Various contemporary territorial conflicts have resulted in areas falling outside the effective control of the sovereign state (territorial state) – such as Transnistria (1992), Nagorno-Karabakh (1988–94), South Ossetia (1991–92, 2008) and Abkhazia (1992–93), Crimea (2014) and the separatist areas in Eastern Ukraine (2014 to date) – or vast territories controlled by extremist terrorist groups in the Middle East, such as the Islamic State (2014 to date).1 The state's lack of effective control over part of its territory raises multiple challenges for international law, which is traditionally based on the duties of the state that is presumed to have exclusive control over its sovereign territory.2 Once the territorial state loses effective control over part of its territory – for various reasons, such as an armed conflict or consent given by the state to have its territory administered by an another subject of international law3 – various norms of international law that bind the territorial state become ineffective. While each of those territorial situations gives rise to different legal regimes (such as the law of international armed conflict, the law of non-international armed conflict, the territorial lease agreement), a common element is an apparent legal lacuna in conventional human rights obligations of the international law subject that controls the territory. Furthermore, the actors controlling the area may be other states or even non-state actors (such as armed opposition groups, de facto regimes, international organisations), which may not be addressees of international law. Instead of the notion of ‘ungoverned spaces’, widely used in the literature,4 it is more accurate to recognise that various actors – which are often states other than the territorial state and non-state actors – exercise effective control over the territory.
This means that often several states control the same territory (such as through a multinational operation) or that the conduct of a non-state actor in directly controlling the territory is attributed to an outside state. Therefore, the above-mentioned legal lacuna can be filled by new, or newly interpreted rules applied to the subjects that are active in the area: solutions proposed include the human rights obligations of the subject controlling the territory under the de facto control theory,5 the acquired human rights doctrine,6 and the concurrent obligations of various actors (states, non-state actors) exercising powers in the given area.7 Furthermore, as this article will emphasise, even the territorial state has residual obligations under international human rights law (IHRL).
These areas are characterised by massive or repetitive human rights violations.8 In fact, the protection of human rights in these areas is a far more complicated issue than is the case in government-controlled areas. The reasons for the apparent lack of clarity in the legal regime are various. First, human rights treaties impose obligations only on states;9 second, they do not foresee a lack of effective control of the state over part of its territory; and, third, the obligations can hardly be enforced against other subjects that are de facto controlling the territory.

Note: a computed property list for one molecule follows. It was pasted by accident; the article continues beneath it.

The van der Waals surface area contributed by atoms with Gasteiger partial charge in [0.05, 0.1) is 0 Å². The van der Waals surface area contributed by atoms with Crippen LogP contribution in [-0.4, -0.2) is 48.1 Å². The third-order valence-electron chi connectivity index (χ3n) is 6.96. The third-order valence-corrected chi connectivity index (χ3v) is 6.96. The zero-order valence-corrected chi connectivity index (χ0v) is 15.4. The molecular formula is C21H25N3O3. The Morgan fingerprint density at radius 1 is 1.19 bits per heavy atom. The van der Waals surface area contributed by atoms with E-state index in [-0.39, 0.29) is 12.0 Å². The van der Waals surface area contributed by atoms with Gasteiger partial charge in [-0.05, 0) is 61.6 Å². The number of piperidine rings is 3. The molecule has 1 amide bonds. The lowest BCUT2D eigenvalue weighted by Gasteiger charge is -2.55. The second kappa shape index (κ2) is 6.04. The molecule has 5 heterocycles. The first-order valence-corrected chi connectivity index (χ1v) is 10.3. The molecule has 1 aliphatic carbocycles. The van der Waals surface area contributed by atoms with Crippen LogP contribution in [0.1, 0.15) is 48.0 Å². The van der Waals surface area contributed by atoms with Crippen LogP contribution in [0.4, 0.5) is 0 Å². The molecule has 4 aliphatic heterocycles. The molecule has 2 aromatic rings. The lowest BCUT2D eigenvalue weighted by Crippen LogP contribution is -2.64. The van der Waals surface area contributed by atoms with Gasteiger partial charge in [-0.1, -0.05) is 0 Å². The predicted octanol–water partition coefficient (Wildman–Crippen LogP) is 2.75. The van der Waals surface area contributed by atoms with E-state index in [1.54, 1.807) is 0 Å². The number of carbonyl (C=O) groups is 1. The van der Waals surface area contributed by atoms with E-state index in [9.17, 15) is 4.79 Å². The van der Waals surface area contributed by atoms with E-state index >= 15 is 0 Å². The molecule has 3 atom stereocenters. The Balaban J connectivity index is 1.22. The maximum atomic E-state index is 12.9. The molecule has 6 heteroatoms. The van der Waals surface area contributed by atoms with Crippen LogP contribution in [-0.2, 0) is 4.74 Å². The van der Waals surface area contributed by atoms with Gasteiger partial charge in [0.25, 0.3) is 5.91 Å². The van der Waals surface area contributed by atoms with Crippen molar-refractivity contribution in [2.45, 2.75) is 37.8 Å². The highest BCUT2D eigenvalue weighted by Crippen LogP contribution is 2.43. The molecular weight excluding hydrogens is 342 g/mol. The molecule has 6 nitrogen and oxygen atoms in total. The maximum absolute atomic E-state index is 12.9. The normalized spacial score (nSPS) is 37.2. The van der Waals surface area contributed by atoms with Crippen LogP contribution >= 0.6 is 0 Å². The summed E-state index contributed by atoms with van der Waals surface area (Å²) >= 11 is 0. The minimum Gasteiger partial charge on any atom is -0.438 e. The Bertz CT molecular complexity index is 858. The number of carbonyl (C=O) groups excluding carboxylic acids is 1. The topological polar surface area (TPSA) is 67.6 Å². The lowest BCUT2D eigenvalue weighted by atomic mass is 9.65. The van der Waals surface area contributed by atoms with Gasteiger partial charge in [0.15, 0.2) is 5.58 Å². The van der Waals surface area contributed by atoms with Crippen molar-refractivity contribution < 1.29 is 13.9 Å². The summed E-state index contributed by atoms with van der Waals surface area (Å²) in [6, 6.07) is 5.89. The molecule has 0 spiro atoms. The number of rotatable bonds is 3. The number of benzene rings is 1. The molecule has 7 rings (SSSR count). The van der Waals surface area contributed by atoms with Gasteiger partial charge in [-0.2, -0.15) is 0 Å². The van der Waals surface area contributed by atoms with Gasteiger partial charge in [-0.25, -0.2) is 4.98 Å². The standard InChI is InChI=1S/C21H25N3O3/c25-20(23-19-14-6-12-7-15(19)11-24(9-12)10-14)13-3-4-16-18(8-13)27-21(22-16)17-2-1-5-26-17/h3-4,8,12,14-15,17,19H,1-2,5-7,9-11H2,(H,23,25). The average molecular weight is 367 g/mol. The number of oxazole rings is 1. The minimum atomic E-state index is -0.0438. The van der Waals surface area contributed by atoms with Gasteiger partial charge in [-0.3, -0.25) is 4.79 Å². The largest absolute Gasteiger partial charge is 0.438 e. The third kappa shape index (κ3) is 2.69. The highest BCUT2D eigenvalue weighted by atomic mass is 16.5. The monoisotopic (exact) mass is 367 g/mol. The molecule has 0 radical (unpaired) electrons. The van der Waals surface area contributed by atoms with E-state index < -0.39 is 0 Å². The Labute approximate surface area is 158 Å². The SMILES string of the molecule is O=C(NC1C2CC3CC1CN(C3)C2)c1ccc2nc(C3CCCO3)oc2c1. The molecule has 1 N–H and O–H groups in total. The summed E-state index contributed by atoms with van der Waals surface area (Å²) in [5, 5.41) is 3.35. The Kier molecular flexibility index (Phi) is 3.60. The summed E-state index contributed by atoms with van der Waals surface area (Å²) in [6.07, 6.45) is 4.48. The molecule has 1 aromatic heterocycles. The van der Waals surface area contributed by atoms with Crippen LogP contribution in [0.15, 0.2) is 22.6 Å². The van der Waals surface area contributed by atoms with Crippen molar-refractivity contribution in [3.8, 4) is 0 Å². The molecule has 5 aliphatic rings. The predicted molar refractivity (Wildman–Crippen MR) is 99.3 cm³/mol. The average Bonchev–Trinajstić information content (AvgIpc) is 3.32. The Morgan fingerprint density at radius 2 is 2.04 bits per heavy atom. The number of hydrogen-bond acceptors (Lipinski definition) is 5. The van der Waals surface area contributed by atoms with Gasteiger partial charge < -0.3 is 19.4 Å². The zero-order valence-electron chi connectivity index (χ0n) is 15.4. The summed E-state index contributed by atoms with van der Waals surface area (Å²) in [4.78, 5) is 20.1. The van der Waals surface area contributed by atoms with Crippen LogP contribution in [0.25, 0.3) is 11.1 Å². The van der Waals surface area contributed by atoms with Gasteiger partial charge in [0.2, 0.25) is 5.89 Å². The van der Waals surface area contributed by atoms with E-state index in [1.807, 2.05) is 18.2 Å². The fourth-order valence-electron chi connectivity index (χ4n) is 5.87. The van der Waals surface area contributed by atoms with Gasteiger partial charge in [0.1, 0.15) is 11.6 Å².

Furthermore, these areas are characterised by major human rights violations not only in the physical space, but also in cyberspace.10 Freedom of expression, privacy, freedom of opinion, due process and human dignity, in particular, have been restricted online by actors which control the territory. Such actors have recourse to practices that restrict human rights online through censorship, the threat and manipulation of online media, undue blocking of access to certain websites or the internet as a whole, and dissemination of racial hatred and terrorist propaganda.11
Territorial states have had difficulties in preventing, repressing and redressing these wrongful acts. Notwithstanding these deficiencies, IHRL obliges the territorial state to take all measures within its power to protect human rights in the area outside its effective control.12 The European Court of Human Rights (ECtHR), treaty monitoring bodies and organisations based on the UN Charter13 have identified certain positive obligations that territorial states are required to take vis-à-vis persons situated in the area.14 Specifically in the online context, those recommendations provide the basis for identifying various measures that any territorial state is required to strive to take with a view to restoring its ‘internet sovereignty’15 (control over cyberspace in the area outside its effective control). This article focuses accordingly on the territorial state's obligations in the context of cyberspace under IHRL. While other related topics – such as human rights obligations of non-state armed groups16 and occupying states,17 the duties of states in cyberspace,18 and their responsibility for the cyber conduct of non-state actors19 – have been researched extensively in recent years, nothing has been written on the substantive obligations of the territorial state in the cyberspace of an area out of governmental control. Through the example of the territorial state's obligations, the article also addresses extensively debated questions such as the applicability of sovereignty to cyberspace, the scope of application of IHRL20 and of the due diligence standard in cyberspace.